Special to The History Place
Most of us missed The Reader the first time around. The film, based on the novel by German law professor and crime writer Bernhard Schlink, opened only in art houses last year. Now that Kate Winslet won the Academy Award for Best Actress, the multiplexes are showing it. She deserved the award and you owe it to yourself to see the film.
In the mid-1950s in West Germany, a 15-year-old boy falls ill. A stranger, a woman in her mid-thirties assists him. Several months later, recovered from Scarlet Fever, the boy returns to the woman’s apartment with a bouquet. Hanna Schmitz (Winslet) initiates the boy into the world of grown up love affairs. He in turn becomes her reader.
At first their daily liaisons begin with lovemaking and end with reading. Later, the order is reversed on her command. He reads to her whatever he happens to be reading at school: The Odyssey, War and Peace, Goethe. Hanna is a streetcar conductor, fastidious in her personal habits, passionate in bed but tough as nails. The boy spends a summer with his mentor, learning more than a boy should know, except by clumsily discovering it with a girl of like age. If Hanna knows this, she doesn’t care.
One day, at the end of her shift, her supervisor informs her that her work has been exemplary and she is promoted into the office. Hanna packs her bags and disappears. The boy mourns his mysterious sudden loss and then gets on with his life. When we see him again, he is a law student at the University of Berlin, where his creator Schlink teaches today.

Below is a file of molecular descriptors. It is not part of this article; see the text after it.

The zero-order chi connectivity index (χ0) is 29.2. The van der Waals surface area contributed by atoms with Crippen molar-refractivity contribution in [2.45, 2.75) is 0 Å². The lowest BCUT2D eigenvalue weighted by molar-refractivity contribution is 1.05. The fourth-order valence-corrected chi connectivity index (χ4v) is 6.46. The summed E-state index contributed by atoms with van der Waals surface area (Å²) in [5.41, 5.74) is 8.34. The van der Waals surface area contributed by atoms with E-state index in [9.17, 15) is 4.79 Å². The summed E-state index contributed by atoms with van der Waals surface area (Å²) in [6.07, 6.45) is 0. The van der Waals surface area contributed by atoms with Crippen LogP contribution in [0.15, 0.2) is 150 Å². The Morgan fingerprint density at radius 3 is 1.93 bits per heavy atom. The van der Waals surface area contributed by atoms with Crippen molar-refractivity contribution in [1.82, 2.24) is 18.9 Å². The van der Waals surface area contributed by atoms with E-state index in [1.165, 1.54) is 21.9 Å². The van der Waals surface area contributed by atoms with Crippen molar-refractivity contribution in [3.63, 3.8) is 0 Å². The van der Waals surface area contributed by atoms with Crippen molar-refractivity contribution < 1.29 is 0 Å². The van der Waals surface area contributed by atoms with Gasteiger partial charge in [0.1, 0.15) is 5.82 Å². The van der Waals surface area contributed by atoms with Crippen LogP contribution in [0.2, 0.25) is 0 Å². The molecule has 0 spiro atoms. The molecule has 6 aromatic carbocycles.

The boy, now nearly a man, Michael Berg, enrolls in a special seminar, the purpose of which is to observe and study the mid-sixties trial of six former concentration camp guards, all female. Only when the trial convenes and the prisoners are introduced does he discover that one is his former lover, Hanna Schmitz. Of the half-dozen defendants, only Schmitz is candid with the court. This leads her co-defendants to place the bulk of the blame on her, a burden she inexplicably lifts with little protest. As a result, while they draw light sentences, she is put into prison for life.
The renewal of the relationship between Hanna, the middle-aged prisoner, and Michael the man (and lawyer) resumes in a strange and rather remarkable way. Berg is masterfully portrayed by Ralph Fiennes, who has built his career upon the portrayal of alienated, disinterested characters (The English Patient, The Constant Gardener).
Cause and effect, guilt and intent, are difficult challenges in courtroom law. Schlink wrote, “For a long time I believed that there was progress in the history of law, a development toward greater beauty and truth, rationality and humanity…but the goal it finally attains, after countless disruptions, confusions, and delusions, is the beginning, its own original starting point, which once reached must be set off from again.”
Did Hanna cause Michael to be the cold fish he has grown up to be? Berg’s father, only briefly portrayed in the film but more fully developed in the novel, is almost equally detached--a philosophy professor more at home with Kant than his wife and children. So perhaps Michael would have turned out just the same, had he not been forced to stop and vomit in front of Hanna’s apartment that fateful adolescent summer’s day.
In the end, although he gives the aged Hanna a precious gift, he cannot give her what she needs to sustain her. Ironically--in the end--we are left believing that her final gift to him is the humanity that was previously always out of his reach.
Rated R for some scenes of sexuality and nudity.
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